An Easter walk around Inkpen with Steve Davison

PUBLISHED: 11:24 07 April 2014 | UPDATED: 12:37 15 March 2018

While heading up Inkpen Hill take a rest and admire the view to the north across the Kennet Valley

While heading up Inkpen Hill take a rest and admire the view to the north across the Kennet Valley

© Steve Davison

This month Steve Davison heads to West Berkshire and the North Wessex Downs for a fairly hilly walk to see some colourful crocuses and a grisly reminder of a bygone era

The memorial plaque at the car park shortly after passing Combe GibbetThe memorial plaque at the car park shortly after passing Combe Gibbet

Walk Summary

Start/finish: small car park on the east side of Walbury Hill, 3½ miles south from Kintbury; grid ref SU379616

Map: OS Explorer 158

Distance: 8.8km (5½ miles)

Terrain: ups and downs including a steep climb and descent, tracks and paths which can be muddy, some stiles and gates, sections of road

Time: 3 hours

Refreshments: Lower Green – The Swan (01488 668326)


From the lofty heights of the chalk downs, with lovely views to the north across the Kennet Valley, the walk heads downhill, soon meandering through Upper Green. At Inkpen, take a short detour to the Crocus Field Nature Reserve, owned by the Berkshire, Buckinghamshire and Oxfordshire Wildlife Trust. Here, in late February and early March tens of thousands of purple spring crocuses (crocus vernus) break into flower. The crocuses have been here for over 200 years, although some believe that they are much older and may have been brought back by the Knights Templar during the Crusades. In summer, the meadow is home to common spotted orchid, heath spotted orchid, meadow saxifrage and cowslip.

We continue westward through Lower Green, home to a pub, before heading towards Inkpen’s church – St Michael and All Angel’s – which may have been built by Sir Roger de Ingpen, a Knight Templar, in 1220. Pop inside to see Sir Roger’s effigy as well as a lovely carved oak Rood Screen and 20th-century biblical wall paintings. Overlooking the church is the late 17th-century Old Rectory, or Inkpen House.

From here we climb steeply up Inkpen Hill before heading east, soon passing Combe Gibbet – a grisly reminder of a bygone era. The original double gibbet was erected in 1676 to hang local man, George Bromham, and his mistress, Dorothy Newman, for the murder of Bromham’s wife and son. The story of the murders was used as the basis of the 1948 film: Black Legend, which was produced by a group of Oxford undergraduates, including John Schlesinger (1926-2003) who later became a well known Oscar-winning film director.

On reaching the car park lookout for the small memorial recalling that the area was used in 1944 by the 9th Battalion, the Parachute Regiment, in preparation for the successful assault on the German coastal artillery battery at Merville, France, before the invasion of Normandy. The final part of the walk heads east over Walbury Hill, which, at 297m, is the highest chalk hill in England, and passes through the earthworks of the Berkshire’s largest Iron Age hill fort.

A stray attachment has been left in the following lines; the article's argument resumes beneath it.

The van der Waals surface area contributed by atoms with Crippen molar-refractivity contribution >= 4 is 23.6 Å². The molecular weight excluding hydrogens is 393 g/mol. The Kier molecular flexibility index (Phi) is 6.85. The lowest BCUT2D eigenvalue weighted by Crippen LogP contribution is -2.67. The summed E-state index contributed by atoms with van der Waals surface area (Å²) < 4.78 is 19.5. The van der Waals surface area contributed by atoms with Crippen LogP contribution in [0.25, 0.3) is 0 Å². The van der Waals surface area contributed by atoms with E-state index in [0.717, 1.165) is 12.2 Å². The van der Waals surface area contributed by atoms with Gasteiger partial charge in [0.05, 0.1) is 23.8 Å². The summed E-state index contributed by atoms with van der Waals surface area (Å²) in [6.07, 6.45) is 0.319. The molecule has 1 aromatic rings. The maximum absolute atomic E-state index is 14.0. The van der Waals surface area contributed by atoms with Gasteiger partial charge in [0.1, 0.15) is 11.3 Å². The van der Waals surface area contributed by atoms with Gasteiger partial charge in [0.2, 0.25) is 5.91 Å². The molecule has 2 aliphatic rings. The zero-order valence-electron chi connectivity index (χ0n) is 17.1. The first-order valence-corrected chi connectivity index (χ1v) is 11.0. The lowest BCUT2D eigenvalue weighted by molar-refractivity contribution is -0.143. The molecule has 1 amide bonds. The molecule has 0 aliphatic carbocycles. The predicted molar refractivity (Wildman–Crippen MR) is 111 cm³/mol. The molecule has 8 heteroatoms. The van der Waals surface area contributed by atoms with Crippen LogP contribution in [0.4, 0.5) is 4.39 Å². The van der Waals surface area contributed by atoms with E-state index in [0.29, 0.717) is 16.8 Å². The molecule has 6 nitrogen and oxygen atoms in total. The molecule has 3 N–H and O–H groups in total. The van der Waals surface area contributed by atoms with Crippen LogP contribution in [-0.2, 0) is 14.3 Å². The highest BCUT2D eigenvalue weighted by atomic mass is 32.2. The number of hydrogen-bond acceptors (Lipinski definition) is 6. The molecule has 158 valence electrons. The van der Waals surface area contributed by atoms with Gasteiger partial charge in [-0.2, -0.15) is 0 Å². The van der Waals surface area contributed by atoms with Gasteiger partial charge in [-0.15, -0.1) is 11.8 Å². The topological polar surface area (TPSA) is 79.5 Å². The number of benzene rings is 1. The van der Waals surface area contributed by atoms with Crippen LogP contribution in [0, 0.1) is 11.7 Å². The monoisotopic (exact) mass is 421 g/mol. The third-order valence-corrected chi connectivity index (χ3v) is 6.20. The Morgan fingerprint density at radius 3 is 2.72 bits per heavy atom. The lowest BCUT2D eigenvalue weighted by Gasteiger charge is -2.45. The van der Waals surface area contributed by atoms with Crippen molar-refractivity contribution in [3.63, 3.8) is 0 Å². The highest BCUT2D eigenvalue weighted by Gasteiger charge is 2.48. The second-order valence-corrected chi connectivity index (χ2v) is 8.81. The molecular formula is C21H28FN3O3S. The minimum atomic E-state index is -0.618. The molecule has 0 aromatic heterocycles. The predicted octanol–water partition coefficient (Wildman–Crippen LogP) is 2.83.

The walk

1 (SU379616) – From the car park follow the track north-west for 150m, turn right over a stile and head north downhill. Cross a stile, continue down through trees and then along the lane for 500m. At a gate on the left, go left over the stile and follow the right-hand field margin for 400m. Bear right down through the trees, through a large gate and continue across the field, keep ahead through another large gate and soon follow the track past buildings at Kirby Farm. Turn right along the lane to a T-junction, turn right then left at the next junction and follow the road for 500m to a junction.

2 (SU372641) – Turn left – after 200m, on the left, just before The Old Forge (private house), is a hedge-lined track that gives access to BBOWT’s Crocus Field nature reserve – we continue along the lane as it starts to descend and curve right. Go left through a small gate and follow the enclosed path, before crossing two fields and going through three kissing gates. Leave through another kissing gate, cross the lane and follow the enclosed path ahead, keeping to the right of Manor Farm. Head gently downhill and follow the path to the left. Continue along the wooden walkway, cross a footbridge and then along the enclosed path – lookout for the large tree-house on the right. Later, follow a driveway to a minor road; to visit The Swan pub go right and then left at the junction (road to Hungerford) for 150m, retrace steps.

3 (SU360640) – For the walk, turn left and bear right along the road for Ham and Shalbourne. After West Court house and cottage, bear left past the end of the cottage. Cross the stile and head southwards through the field, cross another stile and continue through the next field before crossing another stile to join a lane and turn right; to visit the church, turn left and then right up through the lychgate – return to the road and turn left. Head north-west down the road to the T-junction, go left (Ham and Shalbourne) for 200m and turn left along the signposted track. Pass a gate and follow the field edge for 100m, bear right following the hedge and trees on the right at first to reach a junction. Keep ahead along the shaded bridleway – Bungum Lane.

4 (SU356623) – At the end, go through a gate and head diagonally left up the steep slope of Inkpen Hill. Later bear right over the brow of the hill towards the bushes and bear right (south-west) past Wigmoreash Pond. Cross over a stile at the corner and turn left (east) along the track, later passing Combe Gibbet. Cross over the minor road (memorial stone on the north side of the road opposite the car park) and follow the track just right of the car park over Walbury Hill back to the start.


More Information

To find out more about Steve, and information on his books including The North Wessex Downs, visit:

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